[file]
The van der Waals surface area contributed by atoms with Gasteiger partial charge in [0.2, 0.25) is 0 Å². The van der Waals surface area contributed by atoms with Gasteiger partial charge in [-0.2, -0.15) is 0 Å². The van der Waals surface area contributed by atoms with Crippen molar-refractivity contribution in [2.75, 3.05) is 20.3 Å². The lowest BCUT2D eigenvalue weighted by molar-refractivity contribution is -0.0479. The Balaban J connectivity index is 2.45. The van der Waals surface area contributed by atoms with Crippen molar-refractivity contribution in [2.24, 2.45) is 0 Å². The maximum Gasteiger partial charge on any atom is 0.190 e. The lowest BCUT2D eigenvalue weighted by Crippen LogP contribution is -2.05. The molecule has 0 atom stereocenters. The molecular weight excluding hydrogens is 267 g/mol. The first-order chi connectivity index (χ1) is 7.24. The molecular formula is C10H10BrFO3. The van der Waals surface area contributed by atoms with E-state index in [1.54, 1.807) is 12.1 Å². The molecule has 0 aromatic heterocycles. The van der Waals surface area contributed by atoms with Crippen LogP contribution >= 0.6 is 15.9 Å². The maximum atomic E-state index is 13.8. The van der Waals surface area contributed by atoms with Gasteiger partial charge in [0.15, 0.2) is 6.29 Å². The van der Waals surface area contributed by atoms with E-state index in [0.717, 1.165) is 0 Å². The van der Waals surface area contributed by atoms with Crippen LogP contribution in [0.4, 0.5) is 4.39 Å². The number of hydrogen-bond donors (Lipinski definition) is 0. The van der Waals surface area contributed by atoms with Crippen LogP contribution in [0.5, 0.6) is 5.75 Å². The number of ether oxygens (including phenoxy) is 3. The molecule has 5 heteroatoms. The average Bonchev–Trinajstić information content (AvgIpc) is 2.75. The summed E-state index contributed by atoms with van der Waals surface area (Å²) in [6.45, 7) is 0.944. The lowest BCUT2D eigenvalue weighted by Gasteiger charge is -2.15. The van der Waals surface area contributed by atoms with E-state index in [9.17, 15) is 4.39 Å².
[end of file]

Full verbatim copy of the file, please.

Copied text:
The van der Waals surface area contributed by atoms with Gasteiger partial charge in [0.2, 0.25) is 0 Å². The van der Waals surface area contributed by atoms with Gasteiger partial charge in [-0.2, -0.15) is 0 Å². The van der Waals surface area contributed by atoms with Crippen molar-refractivity contribution in [2.75, 3.05) is 20.3 Å². The lowest BCUT2D eigenvalue weighted by molar-refractivity contribution is -0.0479. The Balaban J connectivity index is 2.45. The van der Waals surface area contributed by atoms with Crippen molar-refractivity contribution in [2.24, 2.45) is 0 Å². The maximum Gasteiger partial charge on any atom is 0.190 e. The lowest BCUT2D eigenvalue weighted by Crippen LogP contribution is -2.05. The molecule has 0 atom stereocenters. The molecular weight excluding hydrogens is 267 g/mol. The first-order chi connectivity index (χ1) is 7.24. The molecular formula is C10H10BrFO3. The van der Waals surface area contributed by atoms with E-state index in [1.54, 1.807) is 12.1 Å². The molecule has 0 aromatic heterocycles. The van der Waals surface area contributed by atoms with Crippen LogP contribution >= 0.6 is 15.9 Å². The maximum atomic E-state index is 13.8. The van der Waals surface area contributed by atoms with Gasteiger partial charge in [0.15, 0.2) is 6.29 Å². The van der Waals surface area contributed by atoms with E-state index in [0.717, 1.165) is 0 Å². The van der Waals surface area contributed by atoms with Crippen LogP contribution in [0.4, 0.5) is 4.39 Å². The number of hydrogen-bond donors (Lipinski definition) is 0. The van der Waals surface area contributed by atoms with Crippen LogP contribution in [0.5, 0.6) is 5.75 Å². The number of ether oxygens (including phenoxy) is 3. The molecule has 5 heteroatoms. The average Bonchev–Trinajstić information content (AvgIpc) is 2.75. The summed E-state index contributed by atoms with van der Waals surface area (Å²) in [6.45, 7) is 0.944. The lowest BCUT2D eigenvalue weighted by Gasteiger charge is -2.15. The van der Waals surface area contributed by atoms with E-state index in [9.17, 15) is 4.39 Å².